Do you remember signing page after page of legal documents at the settlement when you bought your house? All those fees you had to approve?
If you’re like me, you had a nagging feeling that somehow, in some way, you were paying more than you should have been.
We’re entirely right to worry. A wave of lawsuits and government investigations is shining a light on suspicious dealings among some of the folks who sell us houses, mortgages, title insurance and other real estate services.
Regulators and private lawyers have uncovered kickbacks and sham agreements that drove up fees paid by customers and discouraged free competition.
Many of the unsavory practices now being exposed took hold during the real estate boom before the 2008 financial crisis. Today, as the home-buying market heats up again, consumers need to be alert to the dangers.
In a new case in Maryland, a civil suit claims that a prominent Howard County real estate agent received hundreds of thousands of dollars of illicit payments over a period of 13 years to send settlement business to a local title firm.
The class-action suit alleges that the undisclosed kickbacks violated a federal law designed to protect home buyers against inflated fees. It claims at least 3,000 customers were harmed and asks $11.2 million in damages.
The agent, Creig Northrop of Clarksville, denies wrongdoing and will vigorously fight the complaint, his lawyer said. Northrop is affiliated with the large Long & Foster brokerage, and boasts on his Web site that his group has been listed as the No. 1 real estate team in both Maryland and the country.
In another recent case, the U.S. Consumer Financial Protection Bureau announced April 4 that four major national mortgage insurers agreed to pay $15.4 million in penalties to settle a complaint that they had made improper payments to mortgage lenders in exchange for business.
“These types of kickbacks were a common practice in the years leading up to the financial crisis,” the bureau said.
In a suit in Anne Arundel County last year, a jury awarded $97,000 in damages after finding that a mortgage broker and title company had set up a sham partnership to steer business to the latter. (The case is on appeal.)
That case was one of more than a dozen brought by Frederick lawyer Phillip Robinson. He predicted more are on the way.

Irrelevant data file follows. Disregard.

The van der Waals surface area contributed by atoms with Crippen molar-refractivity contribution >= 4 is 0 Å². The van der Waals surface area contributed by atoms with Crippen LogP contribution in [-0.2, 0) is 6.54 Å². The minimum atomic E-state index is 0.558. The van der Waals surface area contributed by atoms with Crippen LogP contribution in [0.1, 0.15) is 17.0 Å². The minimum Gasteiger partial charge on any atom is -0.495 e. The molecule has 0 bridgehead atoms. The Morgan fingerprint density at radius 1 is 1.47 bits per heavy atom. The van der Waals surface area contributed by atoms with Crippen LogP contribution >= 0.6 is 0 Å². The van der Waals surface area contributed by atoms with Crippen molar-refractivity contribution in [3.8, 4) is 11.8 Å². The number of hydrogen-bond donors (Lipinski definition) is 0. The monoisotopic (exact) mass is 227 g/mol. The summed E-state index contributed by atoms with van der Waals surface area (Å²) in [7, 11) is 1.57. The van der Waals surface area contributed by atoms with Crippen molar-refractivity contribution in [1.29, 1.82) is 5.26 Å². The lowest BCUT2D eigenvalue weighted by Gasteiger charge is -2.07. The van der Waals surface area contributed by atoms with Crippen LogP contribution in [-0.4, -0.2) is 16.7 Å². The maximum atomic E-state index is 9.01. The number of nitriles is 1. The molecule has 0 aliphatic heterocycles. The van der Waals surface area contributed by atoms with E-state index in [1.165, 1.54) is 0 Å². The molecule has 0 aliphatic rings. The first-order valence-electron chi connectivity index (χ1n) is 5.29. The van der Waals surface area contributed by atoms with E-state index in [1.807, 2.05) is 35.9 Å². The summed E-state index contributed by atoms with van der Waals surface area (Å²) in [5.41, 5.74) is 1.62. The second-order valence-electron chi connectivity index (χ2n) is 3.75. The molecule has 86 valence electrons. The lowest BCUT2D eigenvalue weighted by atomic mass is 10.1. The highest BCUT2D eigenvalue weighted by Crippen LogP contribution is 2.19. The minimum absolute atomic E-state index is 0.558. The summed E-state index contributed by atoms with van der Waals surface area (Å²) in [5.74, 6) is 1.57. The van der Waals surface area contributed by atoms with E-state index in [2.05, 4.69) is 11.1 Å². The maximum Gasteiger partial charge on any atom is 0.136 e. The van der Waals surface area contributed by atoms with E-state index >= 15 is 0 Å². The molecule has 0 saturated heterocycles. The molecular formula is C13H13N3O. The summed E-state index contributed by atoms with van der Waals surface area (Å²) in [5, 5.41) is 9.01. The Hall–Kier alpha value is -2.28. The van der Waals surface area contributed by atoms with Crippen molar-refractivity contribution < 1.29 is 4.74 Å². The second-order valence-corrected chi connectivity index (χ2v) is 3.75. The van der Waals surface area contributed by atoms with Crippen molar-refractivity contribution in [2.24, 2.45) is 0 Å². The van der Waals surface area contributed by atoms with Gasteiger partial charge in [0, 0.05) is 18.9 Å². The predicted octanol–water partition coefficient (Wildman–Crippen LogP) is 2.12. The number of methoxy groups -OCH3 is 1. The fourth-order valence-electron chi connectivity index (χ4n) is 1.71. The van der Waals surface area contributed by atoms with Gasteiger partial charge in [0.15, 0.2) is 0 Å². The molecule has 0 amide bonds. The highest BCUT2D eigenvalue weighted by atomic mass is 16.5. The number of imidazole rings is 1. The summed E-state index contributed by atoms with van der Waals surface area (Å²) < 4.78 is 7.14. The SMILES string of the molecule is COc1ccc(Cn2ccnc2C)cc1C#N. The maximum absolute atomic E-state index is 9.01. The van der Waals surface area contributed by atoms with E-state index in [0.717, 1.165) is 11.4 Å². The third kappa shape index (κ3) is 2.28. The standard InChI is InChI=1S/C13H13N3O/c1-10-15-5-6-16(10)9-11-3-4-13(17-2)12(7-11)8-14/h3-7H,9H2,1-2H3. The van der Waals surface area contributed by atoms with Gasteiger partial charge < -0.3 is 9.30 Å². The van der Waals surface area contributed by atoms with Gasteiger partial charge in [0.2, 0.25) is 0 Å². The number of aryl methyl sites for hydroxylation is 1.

“The fallout of the heyday of the 2000s is this kind of stuff is now being uncovered. These kinds of situations and relationships infected many transactions. I think we’ll be hearing more about this for the next few years,” Robinson said.
The suit against Howard County agent Northrop was filed in federal court last month. Some intriguing details are already public, because the complaint is based partly on depositions and documents in an earlier claim against him in state court.
Northrop received $6,000 to $12,000 a month from Lakeview Title under a 2008 marketing agreement between the two, according to court papers in the earlier case.
The agreement provided that Northrop would “designate Lakeview as its exclusive preferred settlement and title company,” and would not “designate or endorse any entity” other than Lakeview for such business.
The new lawsuit alleges that the marketing deal was a clear violation of a U.S. law, known as RESPA, which prohibits a firm from receiving compensation in exchange for referrals for real estate settlement services.
Before 2008, the lawsuit claims, Lakeview also made illicit payments to Northrop in exchange for referrals. It alleges that Lakeview did so via a sham employment agreement with Northrop’s wife, Carla Northrop.
Lakeview didn’t get all of Northrop’s business, but it got a lot. From 2005 to 2009, Lakeview handled between 49 percent and 61 percent of settlements when Northrop was representing the home buyer, according to Northrop’s lawyer.
(Much of the earlier lawsuit, in state court, was defeated on technical grounds. A judge ruled that the complaint didn’t qualify as a class action and that the statute of limitations had expired. The plaintiffs plan to appeal.)
Lawyers for the Northrops, Long & Foster and Lakeview said that both Carla Northrop’s job and the marketing agreement were legitimate. They said all the payments were for permissible marketing services and not for referrals, as the lawsuit claims.
In any case, Northrop’s customers were not necessarily informed about the ties with Lakeview. The defendants’ lawyers said it “would not be typical or customary to disclose those relationships to people buying the houses.”
In general, lack of disclosure is a problem, according to industry specialists. Before signing all those documents, a buyer should know about any side agreement between the realtor and settlement company, or bank and mortgage broker.
“Get independent advice from people who have no financial stake in the transaction,” counsels Robinson. “The whole notion of one-stop shopping, that’s ridiculous. There is no upside for any homeowner to do one-stop shopping for the most important investment of their life.”
For previous Robert McCartney columns, go to washingtonpost.com/mccartney.